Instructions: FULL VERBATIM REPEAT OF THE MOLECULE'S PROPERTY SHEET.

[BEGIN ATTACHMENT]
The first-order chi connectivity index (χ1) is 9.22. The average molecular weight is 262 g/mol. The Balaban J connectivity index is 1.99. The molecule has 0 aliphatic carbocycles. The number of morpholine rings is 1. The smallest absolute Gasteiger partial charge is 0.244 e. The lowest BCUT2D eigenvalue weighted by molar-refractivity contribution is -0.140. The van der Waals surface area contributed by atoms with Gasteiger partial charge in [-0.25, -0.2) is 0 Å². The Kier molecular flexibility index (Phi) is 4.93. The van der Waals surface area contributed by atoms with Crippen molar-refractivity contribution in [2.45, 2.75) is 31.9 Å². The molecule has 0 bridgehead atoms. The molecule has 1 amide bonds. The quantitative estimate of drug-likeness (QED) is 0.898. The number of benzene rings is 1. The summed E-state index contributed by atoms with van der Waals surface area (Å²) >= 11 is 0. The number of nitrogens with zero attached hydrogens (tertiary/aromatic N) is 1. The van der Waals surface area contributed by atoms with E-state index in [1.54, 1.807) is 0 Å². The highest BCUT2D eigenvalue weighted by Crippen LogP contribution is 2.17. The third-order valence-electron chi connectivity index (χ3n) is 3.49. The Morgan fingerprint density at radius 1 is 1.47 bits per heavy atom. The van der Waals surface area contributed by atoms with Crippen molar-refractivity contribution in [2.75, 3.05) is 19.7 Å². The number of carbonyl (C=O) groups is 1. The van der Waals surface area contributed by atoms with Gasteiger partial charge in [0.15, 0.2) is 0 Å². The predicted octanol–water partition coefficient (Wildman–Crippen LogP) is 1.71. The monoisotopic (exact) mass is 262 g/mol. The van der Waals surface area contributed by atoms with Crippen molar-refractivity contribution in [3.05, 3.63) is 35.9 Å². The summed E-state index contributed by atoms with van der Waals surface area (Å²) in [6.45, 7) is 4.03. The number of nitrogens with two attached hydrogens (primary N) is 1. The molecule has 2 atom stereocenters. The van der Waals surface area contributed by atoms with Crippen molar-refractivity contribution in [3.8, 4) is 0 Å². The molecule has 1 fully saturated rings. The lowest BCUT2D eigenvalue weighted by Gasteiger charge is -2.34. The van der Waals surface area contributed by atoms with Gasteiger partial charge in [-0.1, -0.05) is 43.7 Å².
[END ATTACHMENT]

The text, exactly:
The first-order chi connectivity index (χ1) is 9.22. The average molecular weight is 262 g/mol. The Balaban J connectivity index is 1.99. The molecule has 0 aliphatic carbocycles. The number of morpholine rings is 1. The smallest absolute Gasteiger partial charge is 0.244 e. The lowest BCUT2D eigenvalue weighted by molar-refractivity contribution is -0.140. The van der Waals surface area contributed by atoms with Gasteiger partial charge in [-0.25, -0.2) is 0 Å². The Kier molecular flexibility index (Phi) is 4.93. The van der Waals surface area contributed by atoms with Crippen molar-refractivity contribution in [2.45, 2.75) is 31.9 Å². The molecule has 0 bridgehead atoms. The molecule has 1 amide bonds. The quantitative estimate of drug-likeness (QED) is 0.898. The number of benzene rings is 1. The summed E-state index contributed by atoms with van der Waals surface area (Å²) >= 11 is 0. The number of nitrogens with zero attached hydrogens (tertiary/aromatic N) is 1. The van der Waals surface area contributed by atoms with E-state index in [1.54, 1.807) is 0 Å². The highest BCUT2D eigenvalue weighted by Crippen LogP contribution is 2.17. The third-order valence-electron chi connectivity index (χ3n) is 3.49. The Morgan fingerprint density at radius 1 is 1.47 bits per heavy atom. The van der Waals surface area contributed by atoms with Crippen molar-refractivity contribution in [2.75, 3.05) is 19.7 Å². The number of carbonyl (C=O) groups is 1. The van der Waals surface area contributed by atoms with Gasteiger partial charge in [0.15, 0.2) is 0 Å². The predicted octanol–water partition coefficient (Wildman–Crippen LogP) is 1.71. The monoisotopic (exact) mass is 262 g/mol. The van der Waals surface area contributed by atoms with Crippen molar-refractivity contribution in [3.05, 3.63) is 35.9 Å². The summed E-state index contributed by atoms with van der Waals surface area (Å²) in [6.45, 7) is 4.03. The number of nitrogens with two attached hydrogens (primary N) is 1. The molecule has 2 atom stereocenters. The van der Waals surface area contributed by atoms with Crippen molar-refractivity contribution in [3.8, 4) is 0 Å². The molecule has 1 fully saturated rings. The lowest BCUT2D eigenvalue weighted by Gasteiger charge is -2.34. The van der Waals surface area contributed by atoms with Gasteiger partial charge in [-0.1, -0.05) is 43.7 Å².